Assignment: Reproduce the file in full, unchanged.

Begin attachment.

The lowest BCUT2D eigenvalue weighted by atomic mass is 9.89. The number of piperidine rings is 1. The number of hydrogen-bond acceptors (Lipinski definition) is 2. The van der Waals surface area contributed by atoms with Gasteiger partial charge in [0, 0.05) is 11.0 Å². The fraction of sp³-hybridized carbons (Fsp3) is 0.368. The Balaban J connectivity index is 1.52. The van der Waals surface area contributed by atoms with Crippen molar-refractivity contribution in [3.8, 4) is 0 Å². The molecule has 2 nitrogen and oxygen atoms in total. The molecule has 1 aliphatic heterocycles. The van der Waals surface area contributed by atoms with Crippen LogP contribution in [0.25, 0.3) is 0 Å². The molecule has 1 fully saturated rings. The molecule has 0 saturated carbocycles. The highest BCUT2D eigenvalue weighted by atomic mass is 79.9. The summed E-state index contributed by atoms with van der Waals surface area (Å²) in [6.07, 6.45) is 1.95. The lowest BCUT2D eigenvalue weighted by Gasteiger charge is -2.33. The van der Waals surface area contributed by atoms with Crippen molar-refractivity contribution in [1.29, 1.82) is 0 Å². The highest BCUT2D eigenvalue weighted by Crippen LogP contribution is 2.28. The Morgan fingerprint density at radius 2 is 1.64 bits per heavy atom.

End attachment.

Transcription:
The lowest BCUT2D eigenvalue weighted by atomic mass is 9.89. The number of piperidine rings is 1. The number of hydrogen-bond acceptors (Lipinski definition) is 2. The van der Waals surface area contributed by atoms with Gasteiger partial charge in [0, 0.05) is 11.0 Å². The fraction of sp³-hybridized carbons (Fsp3) is 0.368. The Balaban J connectivity index is 1.52. The van der Waals surface area contributed by atoms with Crippen molar-refractivity contribution in [3.8, 4) is 0 Å². The molecule has 2 nitrogen and oxygen atoms in total. The molecule has 1 aliphatic heterocycles. The van der Waals surface area contributed by atoms with Crippen LogP contribution in [0.25, 0.3) is 0 Å². The molecule has 1 fully saturated rings. The molecule has 0 saturated carbocycles. The highest BCUT2D eigenvalue weighted by atomic mass is 79.9. The summed E-state index contributed by atoms with van der Waals surface area (Å²) in [6.07, 6.45) is 1.95. The lowest BCUT2D eigenvalue weighted by Gasteiger charge is -2.33. The van der Waals surface area contributed by atoms with Crippen molar-refractivity contribution in [1.29, 1.82) is 0 Å². The highest BCUT2D eigenvalue weighted by Crippen LogP contribution is 2.28. The Morgan fingerprint density at radius 2 is 1.64 bits per heavy atom.